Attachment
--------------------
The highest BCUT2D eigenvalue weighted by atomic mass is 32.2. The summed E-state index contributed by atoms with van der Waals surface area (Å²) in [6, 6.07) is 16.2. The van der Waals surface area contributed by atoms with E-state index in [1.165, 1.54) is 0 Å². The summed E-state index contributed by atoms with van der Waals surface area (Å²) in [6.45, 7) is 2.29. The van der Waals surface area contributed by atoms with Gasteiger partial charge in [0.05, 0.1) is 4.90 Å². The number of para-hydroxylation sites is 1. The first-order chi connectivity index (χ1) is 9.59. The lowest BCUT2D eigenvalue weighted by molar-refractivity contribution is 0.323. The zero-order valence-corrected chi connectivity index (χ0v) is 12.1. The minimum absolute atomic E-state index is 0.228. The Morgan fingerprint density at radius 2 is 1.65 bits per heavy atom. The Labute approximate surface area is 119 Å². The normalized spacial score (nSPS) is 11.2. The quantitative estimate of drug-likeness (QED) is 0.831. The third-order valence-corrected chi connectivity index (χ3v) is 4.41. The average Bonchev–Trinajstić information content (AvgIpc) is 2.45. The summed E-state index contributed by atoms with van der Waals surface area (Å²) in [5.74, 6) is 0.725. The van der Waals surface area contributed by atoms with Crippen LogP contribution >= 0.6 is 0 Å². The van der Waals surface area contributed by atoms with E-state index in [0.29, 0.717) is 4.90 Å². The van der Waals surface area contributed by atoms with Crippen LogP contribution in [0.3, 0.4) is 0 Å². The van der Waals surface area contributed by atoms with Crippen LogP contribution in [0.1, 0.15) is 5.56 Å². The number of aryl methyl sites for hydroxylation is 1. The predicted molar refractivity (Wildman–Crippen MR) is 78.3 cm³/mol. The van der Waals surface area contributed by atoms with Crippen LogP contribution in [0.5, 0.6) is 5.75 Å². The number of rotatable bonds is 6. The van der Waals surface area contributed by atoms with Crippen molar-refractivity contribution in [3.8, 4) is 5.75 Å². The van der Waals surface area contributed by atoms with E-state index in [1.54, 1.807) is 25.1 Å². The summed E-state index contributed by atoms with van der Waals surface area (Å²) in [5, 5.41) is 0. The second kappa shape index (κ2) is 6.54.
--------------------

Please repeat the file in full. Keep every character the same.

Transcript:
The highest BCUT2D eigenvalue weighted by atomic mass is 32.2. The summed E-state index contributed by atoms with van der Waals surface area (Å²) in [6, 6.07) is 16.2. The van der Waals surface area contributed by atoms with E-state index in [1.165, 1.54) is 0 Å². The summed E-state index contributed by atoms with van der Waals surface area (Å²) in [6.45, 7) is 2.29. The van der Waals surface area contributed by atoms with Gasteiger partial charge in [0.05, 0.1) is 4.90 Å². The number of para-hydroxylation sites is 1. The first-order chi connectivity index (χ1) is 9.59. The lowest BCUT2D eigenvalue weighted by molar-refractivity contribution is 0.323. The zero-order valence-corrected chi connectivity index (χ0v) is 12.1. The minimum absolute atomic E-state index is 0.228. The Morgan fingerprint density at radius 2 is 1.65 bits per heavy atom. The Labute approximate surface area is 119 Å². The normalized spacial score (nSPS) is 11.2. The quantitative estimate of drug-likeness (QED) is 0.831. The third-order valence-corrected chi connectivity index (χ3v) is 4.41. The average Bonchev–Trinajstić information content (AvgIpc) is 2.45. The summed E-state index contributed by atoms with van der Waals surface area (Å²) in [5.74, 6) is 0.725. The van der Waals surface area contributed by atoms with Crippen LogP contribution >= 0.6 is 0 Å². The van der Waals surface area contributed by atoms with E-state index in [0.29, 0.717) is 4.90 Å². The van der Waals surface area contributed by atoms with Crippen LogP contribution in [0.3, 0.4) is 0 Å². The van der Waals surface area contributed by atoms with Crippen LogP contribution in [0.1, 0.15) is 5.56 Å². The number of aryl methyl sites for hydroxylation is 1. The predicted molar refractivity (Wildman–Crippen MR) is 78.3 cm³/mol. The van der Waals surface area contributed by atoms with Crippen LogP contribution in [0.5, 0.6) is 5.75 Å². The number of rotatable bonds is 6. The van der Waals surface area contributed by atoms with Crippen molar-refractivity contribution in [3.8, 4) is 5.75 Å². The van der Waals surface area contributed by atoms with E-state index in [1.54, 1.807) is 25.1 Å². The summed E-state index contributed by atoms with van der Waals surface area (Å²) in [5, 5.41) is 0. The second kappa shape index (κ2) is 6.54.